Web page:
Media Files:
http://assistiveware.net/podcasts/frontiers/FrontiersOfAssistiveTechnology7.m4v




We can because we think we can

Mon, 10 Sep 2007 12:44:18 +0200

Leigh-Anne Tompkins was born with cerebral palsy due to a lack of oxygen at birth. Inspired by a documentary of a young woman who painted with her feet, Leigh-Anne started drawing when she was 9 years old. Supported by her parents, teachers, college professors and other students she graduated magna cum laude in Fine Arts. She now has her own company: Graphics Afoot Studio Design. She draws with her right foot using a trackball on the floor. A head stylus, Sticky Keys and AssistiveWare's KeyStrokes provide her full keyboard access and word prediction. Using Adobe Photoshop, Illustrator, Flash, QuarkXpress and other print and web design software running on an Apple PowerMac G5 Quad she does design work for local, national and international companies. To communicate she uses AssistiveWare's Proloquo software. Talent and technology have allowed her to make her dreams come true. Read more about Leigh-Anne's story in AssistiveWare Newsletter #2. Leigh-Anne lives in Jacksonville, Florida, United States of America.


Media Files:
http://assistiveware.net/podcasts/frontiers/FrontiersOfAssistiveTechnology6.m4v




Me and my computer

Tue, 29 May 2007 09:48:56 +0200

Elina was born with athetoid cerebral palsy. About a year ago, when she was 9 years old, she got a computer and in this 4 minute video she demonstrates how it has revolutionized her life. The computer has given her independence as she can now draw and write by herself. She accesses her Apple iBook with an adapted joystick and uses AssistiveWare's KeyStrokes on-screen keyboard with word prediction for writing. She is also experimenting with Proloquo and the Infovox iVox voices for speech feedback while she types. At home and at school her computer means life to her! Elina lives in California, United States of America.


Media Files:
http://assistiveware.net/podcasts/frontiers/FrontiersOfAssistiveTechnology5.m4v




One Thumb to Rule Them All

Tue, 22 May 2007 10:44:20 +0200

Mike Phillips is a gamer and freelance technology writer born with spinal muscular atrophy (SMA). In this 3.5 minute video, he explores the frontiers of accessibility, playing games such as World of Warcraft and Unreal Tournament 2004 with just his thumb, a proximity switch, Origin Instrument's Swifty™ switch interface and AssistiveWare's SwitchXS® software. Mike not only uses his Mac to play games, he also writes game reviews for Inside Mac Games, presents at conferences, wrote chapters for several books, works on a novel and is active as a photographer and digital artist. Mike Phillips lives in Tampa, FL, United States of America.


Media Files:
http://assistiveware.net/podcasts/frontiers/FrontiersOfAssistiveTechnology4.m4v




It has made the world of difference

Mon, 12 Feb 2007 13:49:21 +0100

Anne Robertson became blind as a small child. She is now a professional French to English translator. In this short video, she shows how she uses VoiceOver, the latest Mac OS X screen reader from Apple, in combination with naturally sounding French and British English text-to-speech voices of Acapela Group's Infovox iVox to do her work. She explains how thanks to AssistiveWare's VisioVoice, which includes a French translation of VoiceOver, she has been able to speed up her translation work as she can now listen to text in one language while she is typing in another language. Anne Robertson lives in Orry la Ville, France.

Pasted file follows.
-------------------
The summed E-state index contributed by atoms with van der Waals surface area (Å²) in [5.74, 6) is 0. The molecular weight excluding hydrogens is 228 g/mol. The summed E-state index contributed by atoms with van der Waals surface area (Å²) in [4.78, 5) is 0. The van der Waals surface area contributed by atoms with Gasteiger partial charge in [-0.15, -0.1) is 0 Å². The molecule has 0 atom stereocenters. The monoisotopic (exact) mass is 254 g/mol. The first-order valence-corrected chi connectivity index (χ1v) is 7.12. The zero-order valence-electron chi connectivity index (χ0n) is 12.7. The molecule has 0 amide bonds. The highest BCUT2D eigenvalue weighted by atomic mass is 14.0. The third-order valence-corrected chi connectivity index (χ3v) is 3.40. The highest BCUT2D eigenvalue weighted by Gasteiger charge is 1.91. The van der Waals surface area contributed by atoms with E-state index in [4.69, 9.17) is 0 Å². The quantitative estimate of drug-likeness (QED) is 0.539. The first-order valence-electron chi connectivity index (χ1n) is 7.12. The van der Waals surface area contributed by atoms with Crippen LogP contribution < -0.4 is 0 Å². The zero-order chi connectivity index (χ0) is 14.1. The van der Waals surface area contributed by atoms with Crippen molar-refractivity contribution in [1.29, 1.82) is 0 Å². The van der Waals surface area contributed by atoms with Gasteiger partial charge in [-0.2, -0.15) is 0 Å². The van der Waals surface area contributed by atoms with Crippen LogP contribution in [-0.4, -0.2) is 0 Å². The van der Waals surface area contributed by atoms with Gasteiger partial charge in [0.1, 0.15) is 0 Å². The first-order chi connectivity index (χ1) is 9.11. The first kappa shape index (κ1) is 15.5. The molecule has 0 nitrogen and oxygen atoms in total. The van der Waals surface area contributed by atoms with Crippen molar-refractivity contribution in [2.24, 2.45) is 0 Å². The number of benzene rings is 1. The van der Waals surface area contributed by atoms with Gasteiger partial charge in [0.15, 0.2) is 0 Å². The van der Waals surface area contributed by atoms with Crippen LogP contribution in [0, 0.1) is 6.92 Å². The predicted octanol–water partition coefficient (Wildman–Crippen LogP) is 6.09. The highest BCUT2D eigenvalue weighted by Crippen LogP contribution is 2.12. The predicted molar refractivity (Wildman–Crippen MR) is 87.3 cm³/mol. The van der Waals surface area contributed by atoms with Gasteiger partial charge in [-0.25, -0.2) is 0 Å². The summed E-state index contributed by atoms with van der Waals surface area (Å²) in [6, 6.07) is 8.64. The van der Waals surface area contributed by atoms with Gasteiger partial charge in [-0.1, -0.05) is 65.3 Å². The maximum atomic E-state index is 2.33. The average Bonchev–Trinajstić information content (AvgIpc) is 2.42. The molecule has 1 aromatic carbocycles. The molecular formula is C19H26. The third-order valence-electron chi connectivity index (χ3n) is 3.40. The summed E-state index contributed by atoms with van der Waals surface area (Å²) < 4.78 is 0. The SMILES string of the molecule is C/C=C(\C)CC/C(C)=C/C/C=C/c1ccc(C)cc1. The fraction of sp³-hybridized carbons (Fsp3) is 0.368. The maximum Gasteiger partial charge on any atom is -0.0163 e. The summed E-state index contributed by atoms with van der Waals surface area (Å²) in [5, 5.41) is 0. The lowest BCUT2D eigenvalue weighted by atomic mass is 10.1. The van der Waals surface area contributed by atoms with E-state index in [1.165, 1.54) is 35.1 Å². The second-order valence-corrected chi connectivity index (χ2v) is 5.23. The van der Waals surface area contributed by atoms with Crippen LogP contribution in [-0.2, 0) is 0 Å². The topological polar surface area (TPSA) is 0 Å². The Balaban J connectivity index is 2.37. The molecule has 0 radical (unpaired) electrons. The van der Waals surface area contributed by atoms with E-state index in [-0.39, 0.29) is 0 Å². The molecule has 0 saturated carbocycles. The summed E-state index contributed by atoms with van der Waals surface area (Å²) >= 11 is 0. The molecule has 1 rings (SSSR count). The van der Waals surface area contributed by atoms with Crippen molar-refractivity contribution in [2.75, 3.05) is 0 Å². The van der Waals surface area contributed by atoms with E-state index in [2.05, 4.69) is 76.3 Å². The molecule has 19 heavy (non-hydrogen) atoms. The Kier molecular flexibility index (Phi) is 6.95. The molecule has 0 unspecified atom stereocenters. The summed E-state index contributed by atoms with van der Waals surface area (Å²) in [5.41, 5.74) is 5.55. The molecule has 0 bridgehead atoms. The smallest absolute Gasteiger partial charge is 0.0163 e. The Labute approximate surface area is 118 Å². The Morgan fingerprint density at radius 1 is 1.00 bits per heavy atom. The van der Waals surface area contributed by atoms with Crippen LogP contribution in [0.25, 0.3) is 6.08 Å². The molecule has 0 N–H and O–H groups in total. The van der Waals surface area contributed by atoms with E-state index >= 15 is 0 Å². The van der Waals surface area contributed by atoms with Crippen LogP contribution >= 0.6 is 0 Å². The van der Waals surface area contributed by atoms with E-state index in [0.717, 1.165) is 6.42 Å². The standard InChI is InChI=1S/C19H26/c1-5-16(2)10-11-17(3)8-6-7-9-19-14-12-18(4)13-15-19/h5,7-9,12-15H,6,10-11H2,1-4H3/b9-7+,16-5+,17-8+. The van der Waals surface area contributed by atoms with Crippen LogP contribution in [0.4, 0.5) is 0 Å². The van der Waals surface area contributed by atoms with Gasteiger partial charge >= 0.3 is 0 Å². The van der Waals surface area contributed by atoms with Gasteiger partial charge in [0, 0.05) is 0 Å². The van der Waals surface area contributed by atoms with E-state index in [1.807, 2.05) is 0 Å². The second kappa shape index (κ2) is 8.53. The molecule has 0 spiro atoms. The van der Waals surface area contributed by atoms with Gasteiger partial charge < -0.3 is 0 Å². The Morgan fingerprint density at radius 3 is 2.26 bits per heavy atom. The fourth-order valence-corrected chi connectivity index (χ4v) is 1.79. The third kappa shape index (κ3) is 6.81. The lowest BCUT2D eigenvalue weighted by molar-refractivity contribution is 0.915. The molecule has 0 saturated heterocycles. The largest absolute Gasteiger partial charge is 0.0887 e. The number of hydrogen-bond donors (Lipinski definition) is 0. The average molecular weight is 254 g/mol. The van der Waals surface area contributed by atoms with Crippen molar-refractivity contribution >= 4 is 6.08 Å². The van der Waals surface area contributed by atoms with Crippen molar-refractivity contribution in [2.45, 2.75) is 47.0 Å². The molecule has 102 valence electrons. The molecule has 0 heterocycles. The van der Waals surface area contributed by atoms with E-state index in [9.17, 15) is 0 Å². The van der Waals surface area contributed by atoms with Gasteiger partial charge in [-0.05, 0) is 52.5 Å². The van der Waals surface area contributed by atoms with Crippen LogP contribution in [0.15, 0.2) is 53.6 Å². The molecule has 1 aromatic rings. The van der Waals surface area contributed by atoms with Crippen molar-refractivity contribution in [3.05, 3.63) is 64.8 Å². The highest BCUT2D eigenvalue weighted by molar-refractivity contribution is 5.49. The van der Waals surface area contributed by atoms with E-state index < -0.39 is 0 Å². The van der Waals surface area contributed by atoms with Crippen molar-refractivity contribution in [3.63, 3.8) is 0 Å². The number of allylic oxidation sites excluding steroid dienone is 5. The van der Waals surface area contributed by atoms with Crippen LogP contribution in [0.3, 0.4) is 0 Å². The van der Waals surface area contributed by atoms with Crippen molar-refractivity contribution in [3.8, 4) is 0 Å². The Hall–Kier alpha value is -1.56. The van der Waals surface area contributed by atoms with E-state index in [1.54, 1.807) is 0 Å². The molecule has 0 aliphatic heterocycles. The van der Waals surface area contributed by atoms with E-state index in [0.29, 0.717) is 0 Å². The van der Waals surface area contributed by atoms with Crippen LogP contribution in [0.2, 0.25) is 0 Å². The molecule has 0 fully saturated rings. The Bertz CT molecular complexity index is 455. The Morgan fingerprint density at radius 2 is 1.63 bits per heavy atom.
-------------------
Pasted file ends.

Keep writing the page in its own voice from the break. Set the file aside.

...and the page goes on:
Media Files:
http://assistiveware.net/podcasts/frontiers/FrontiersOfAssistiveTechnology3.m4v




Everything I can't do in the real world I can do with my Mac

Tue, 28 Nov 2006 11:45:59 +0100

Joe Barnick was born with spinal muscular atrophy. In this 3.5 minute video he shows how, with an adapted trackball and AssistiveWare's KeyStrokes on-screen keyboard, he is able to do all those things with his computer that he cannot do in the real world. He explains how he uses his computer to design and edit the AssistiveWare Newsletter with Adobe InDesign, write college papers in Word, chat with family and friends with iChat, and buys exotic ingredients and Japanese anime figures on the internet. Joe Barnick lives in Charlton, NY, United States of America.


Media Files:
http://assistiveware.net/podcasts/frontiers/FrontiersOfAssistiveTechnology2.m4v




A Pivotal Role in the Household

Sun, 12 Nov 2006 13:57:11 +0100

Marie-France has lost her voice and can only move a jaw muscle because of Amyotrophic Lateral Sclerosis (ALS), also known as Motor Neurone Disease (MND) or Lou Gherigs Disease. In this 4 minute video she shows how, with a single switch and AssistiveWare's Proloquo, KeyStrokes and SwitchXS software, she accesses her Apple PowerBook computer and communicates with others. She explains how she continues to perform a pivotal role in the household by doing the shopping, managing the bank accounts and even designing her own web site. Marie-France lives in Paris, France.


Media Files:
http://assistiveware.net/podcasts/frontiers/FrontiersOfAssistiveTechnology1.m4v